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The Most Fun Way To Write A New Song

Songs happen in all kinds of different ways (see some examples here), but to me probably the most fun way is to start off with another song’s groove and grow a new song out of that.

This way of writing is in a bit of a bad odor lately because of the result of the ridiculous lawsuit brought (and somehow won) by Marvin Gaye’s family against Pharrell Williams and Robin Thicke. Don’t avoid this approach just because the ‘Blurred Lines’ suit turned out like it did (I can’t believe it won’t be overturned). That was a ‘black swan’.

And by the way, if you listen to Part 2 of Marvin’s ‘Got To Give It Up’, the song that Robin and Pharrell supposedly ripped off, you’ll hear a chant taken from from Manu Dibango’s ‘Soul Makossa’… which, after it was used by Marvin, was in turn used by Michael Jackson in ‘Wanna Be Starting Something’…

This approach is one of the most time-honored ways of starting a new song. Yes, at some point you may have to check in and be certain that your song isn’t too much like the one you started with… but it rarely happens, trust me. And even if it does, you just need to change a note or two or a chord and you’ll be fine.

The idea is this: by the time you’re done mangling it, your song will rarely sound much if anything like its model!

Here’s the recipe:

Start with the rhythmic feel of a song that gets you going physically, that has a groove you love. Of course that feel includes the melody and even the chords. But it’s primarily the underpinning that gets the body moving and the toes tapping; that’s what we’re concerned with here. So do the best you can to isolate the drum and percussion feel, the rhythm section, from the rest of the song.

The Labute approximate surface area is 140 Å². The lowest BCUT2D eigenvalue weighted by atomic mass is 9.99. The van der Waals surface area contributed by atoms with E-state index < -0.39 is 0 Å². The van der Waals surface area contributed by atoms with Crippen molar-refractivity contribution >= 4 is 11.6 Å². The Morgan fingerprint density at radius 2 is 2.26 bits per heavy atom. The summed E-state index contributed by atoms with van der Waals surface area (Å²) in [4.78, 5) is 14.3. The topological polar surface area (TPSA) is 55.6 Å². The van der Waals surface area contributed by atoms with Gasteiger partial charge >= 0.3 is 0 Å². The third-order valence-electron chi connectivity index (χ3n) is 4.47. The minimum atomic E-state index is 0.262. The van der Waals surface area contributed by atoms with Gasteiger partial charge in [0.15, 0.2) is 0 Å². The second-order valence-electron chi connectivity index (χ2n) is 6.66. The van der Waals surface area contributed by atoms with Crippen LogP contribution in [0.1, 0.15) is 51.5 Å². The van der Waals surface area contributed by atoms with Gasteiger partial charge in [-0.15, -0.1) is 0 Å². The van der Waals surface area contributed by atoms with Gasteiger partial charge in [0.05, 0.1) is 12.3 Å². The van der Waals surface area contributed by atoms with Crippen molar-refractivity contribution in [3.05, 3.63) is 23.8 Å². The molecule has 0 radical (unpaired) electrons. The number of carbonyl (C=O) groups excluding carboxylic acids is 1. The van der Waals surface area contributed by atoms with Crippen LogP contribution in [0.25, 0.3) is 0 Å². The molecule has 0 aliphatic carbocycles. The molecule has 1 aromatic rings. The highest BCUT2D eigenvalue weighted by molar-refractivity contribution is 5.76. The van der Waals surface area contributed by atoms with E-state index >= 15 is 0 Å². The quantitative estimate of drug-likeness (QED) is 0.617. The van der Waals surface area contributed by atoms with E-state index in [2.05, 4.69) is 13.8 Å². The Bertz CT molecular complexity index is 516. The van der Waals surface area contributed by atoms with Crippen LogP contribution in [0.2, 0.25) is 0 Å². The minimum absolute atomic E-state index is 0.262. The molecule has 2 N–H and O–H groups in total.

Take that feel – at roughly the same tempo, at least to begin with – and either get a drum loop that’s similar to it and/or just start strumming the guitar or banging at the keyboard in a way that reminds you of the song that made you feel good.

You can even fool around with chords that go in a similar kind of motion; similar but not exactly the same. If it’s a 4 bar pattern, try that. If the chords move gradually, or hardly at all, try that. Just try slightly different chords.

And you can even try some similarities with the motion of the melody… although you want to step most lightly here.

You’re trying to stay in touch with the feeling of whatever was magical to you in the groove of your ‘model’ song, but you’re also willing to let the river run its own course once it starts gathering momentum.

When you get something rolling, the song will usually take on its own flow. Let it. You don’t have to emulate the other song any more.

By this time, if you’re having a good day, you should have something with a life of its own. Go with it – now you can let your song take you where it wants to go.

Let me know your thoughts in the Comments section below:

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